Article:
Baby boomers are claimed to be those born between 1945 and 1965, the era of an increased birth rate following the cessation of World War II hostilities, and a world-wide increase in living standards. The mid-60s and beyond has seen a number of other eras come and go, with the adoption of vastly more advanced technology and quite different prevailing social trends.
Accepting this twenty-year era was a unique blip on the historical curve, as many of us who are part of it do, and that we ourselves are something special as a consequence, has been and continues to be a huge issue for civilised society. One of the key aspects of the far-reaching social influence this cohort continues to have, is the looming need for an ever-increasing number of nursing home beds to house those of us who need, or will eventually need, closer care and looking after.
Visiting a couple of nursing homes soon shows that the age of residents is, on average, probably a good ten years beyond the oldest of baby boomers, which means around the seventy mark, yet there are exceptions. So, whilst most residents are over eighty, some are still in their seventies, usually there because of mobility problems beyond their age.
Judging from press reports, the quality of nursing homes can vary greatly, so a great deal of care needs to be taken in making a choice, although unfortunately price seems to some extent at least to be a determining factor with regard to quality. If physical care is adequate, and the food is sufficiently palatable – both very important factors – the next most important consideration is that residents are kept active, with a continuous range of interesting activities available for them to choose from, at least every weekday.
For any kind of quality of life, it’s essential our minds and bodies are kept in regular use. Advancing age unavoidably slows us down physically, but it need not mentally, so whilst it’s common to see residents getting about with the aid of walking frames, this doesn’t mean their minds have slowed down to an equivalent pace.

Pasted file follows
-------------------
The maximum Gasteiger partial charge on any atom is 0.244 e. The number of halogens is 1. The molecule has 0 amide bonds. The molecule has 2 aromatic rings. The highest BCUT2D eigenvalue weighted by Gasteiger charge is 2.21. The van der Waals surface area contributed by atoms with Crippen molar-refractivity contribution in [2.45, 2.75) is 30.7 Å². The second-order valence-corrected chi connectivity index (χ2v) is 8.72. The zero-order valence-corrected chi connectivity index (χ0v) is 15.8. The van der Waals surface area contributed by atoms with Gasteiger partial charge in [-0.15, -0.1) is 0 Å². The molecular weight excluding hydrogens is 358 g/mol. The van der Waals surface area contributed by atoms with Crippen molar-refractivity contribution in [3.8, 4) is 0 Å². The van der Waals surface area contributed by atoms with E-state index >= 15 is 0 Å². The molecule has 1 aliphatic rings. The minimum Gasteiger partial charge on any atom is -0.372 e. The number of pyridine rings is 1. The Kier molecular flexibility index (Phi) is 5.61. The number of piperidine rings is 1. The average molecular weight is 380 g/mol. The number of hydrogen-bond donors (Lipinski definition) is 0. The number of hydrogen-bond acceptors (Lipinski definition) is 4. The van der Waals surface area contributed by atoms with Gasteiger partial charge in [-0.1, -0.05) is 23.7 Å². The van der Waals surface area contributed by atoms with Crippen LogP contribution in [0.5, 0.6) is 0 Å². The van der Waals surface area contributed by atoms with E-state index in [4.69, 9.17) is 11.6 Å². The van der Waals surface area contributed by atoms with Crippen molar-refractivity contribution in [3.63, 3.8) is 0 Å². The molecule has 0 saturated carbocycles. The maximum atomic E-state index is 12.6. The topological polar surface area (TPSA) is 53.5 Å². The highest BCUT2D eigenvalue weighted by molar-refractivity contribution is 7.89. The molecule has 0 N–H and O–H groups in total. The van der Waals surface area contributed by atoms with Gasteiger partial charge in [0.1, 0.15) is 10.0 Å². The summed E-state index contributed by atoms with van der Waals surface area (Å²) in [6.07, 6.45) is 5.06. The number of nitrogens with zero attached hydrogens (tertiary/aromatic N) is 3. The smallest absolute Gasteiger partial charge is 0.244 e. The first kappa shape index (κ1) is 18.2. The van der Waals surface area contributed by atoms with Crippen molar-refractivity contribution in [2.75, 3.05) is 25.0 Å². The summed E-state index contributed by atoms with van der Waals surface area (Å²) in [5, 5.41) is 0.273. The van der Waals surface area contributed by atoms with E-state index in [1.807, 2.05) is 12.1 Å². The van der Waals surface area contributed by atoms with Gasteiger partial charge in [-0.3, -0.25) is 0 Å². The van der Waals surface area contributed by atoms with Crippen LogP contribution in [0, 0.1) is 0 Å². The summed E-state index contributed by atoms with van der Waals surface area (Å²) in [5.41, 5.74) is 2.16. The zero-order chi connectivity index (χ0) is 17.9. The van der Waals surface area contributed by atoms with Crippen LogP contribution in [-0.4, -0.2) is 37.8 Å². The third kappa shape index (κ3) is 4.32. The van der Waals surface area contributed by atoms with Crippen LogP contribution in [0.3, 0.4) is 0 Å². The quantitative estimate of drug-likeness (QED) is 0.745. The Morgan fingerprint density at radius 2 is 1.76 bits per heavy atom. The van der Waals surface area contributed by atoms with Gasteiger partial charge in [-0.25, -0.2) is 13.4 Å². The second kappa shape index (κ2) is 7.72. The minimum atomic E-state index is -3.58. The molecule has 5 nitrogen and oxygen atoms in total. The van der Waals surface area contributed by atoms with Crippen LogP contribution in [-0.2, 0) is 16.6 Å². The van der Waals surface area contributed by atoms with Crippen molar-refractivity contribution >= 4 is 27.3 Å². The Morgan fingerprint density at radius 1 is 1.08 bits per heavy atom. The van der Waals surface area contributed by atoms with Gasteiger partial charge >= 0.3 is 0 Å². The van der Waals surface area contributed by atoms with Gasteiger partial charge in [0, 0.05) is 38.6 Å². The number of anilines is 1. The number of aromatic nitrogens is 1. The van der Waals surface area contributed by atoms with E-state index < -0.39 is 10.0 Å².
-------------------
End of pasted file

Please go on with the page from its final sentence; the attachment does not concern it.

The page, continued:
If we are to spend our final years in a nursing home of some kind, we want to make sure it can dish up to us plenty of interesting activities and outings, to keep us fully mentally active, and as physically active as our bodies will allow. And this is what the better nursing homes do, with full-time staff on hand to ensure each week is chock-a-block full of things the average person likes to do. Of course this needn’t stop anyone pursuing any other interest they may have, whatever it might be. The only consideration is that, living at quite close quarters, no activity should be undertaken that will annoy or bother fellow residents.
Presuming the level of care is adequate and the food is good, the biggest risk for nursing home residents can be boredom, which over time can lead to an increasingly passive nature and ultimately lack of interest in life all together. Naturally family, particularly children, have a critical role to play in this regard, but as adults, and still with all their mental faculties, residents must make an effort to keep occupied, in a way that can relatively accurately be described as gainfully.
In fact this is probably the biggest challenge facing residents when they first embark on this stage of their lives, removed from their familiar surroundings and stimuli. They need to keep up all their usual activities as much as they are physically able to, such as pursuing hobbies and interests, and remaining socially active.
The nursing home should be viewed as a warm (literally and figuratively), supportive and sustaining environment, where they can get on with their lives, as much as possible doing what they’re comfortable with and used to, with added confidence now they no longer need to cook, clean, wash, tend the garden and do everything themselves to keep their lives moving along.
Viewed positively, rather than being considered the final move and recognition of arrival at advanced old age, entry into a nursing home can validly be treated as a liberating step, the casting aside of most of the restricting chores of everyday life, with valuable time freed up to get on and immerse yourself in more of what you really want to do.
Such a positive attitude can be aided and enhanced by a full and interesting program of events held each week, both on-site and externally. This is what prospective nursing home residents should be looking for when considering which home to enter, so their lives can continue as seamlessly as possible, and in fact receive a mental and psychological boost from a varied and interesting range of activities every weekday.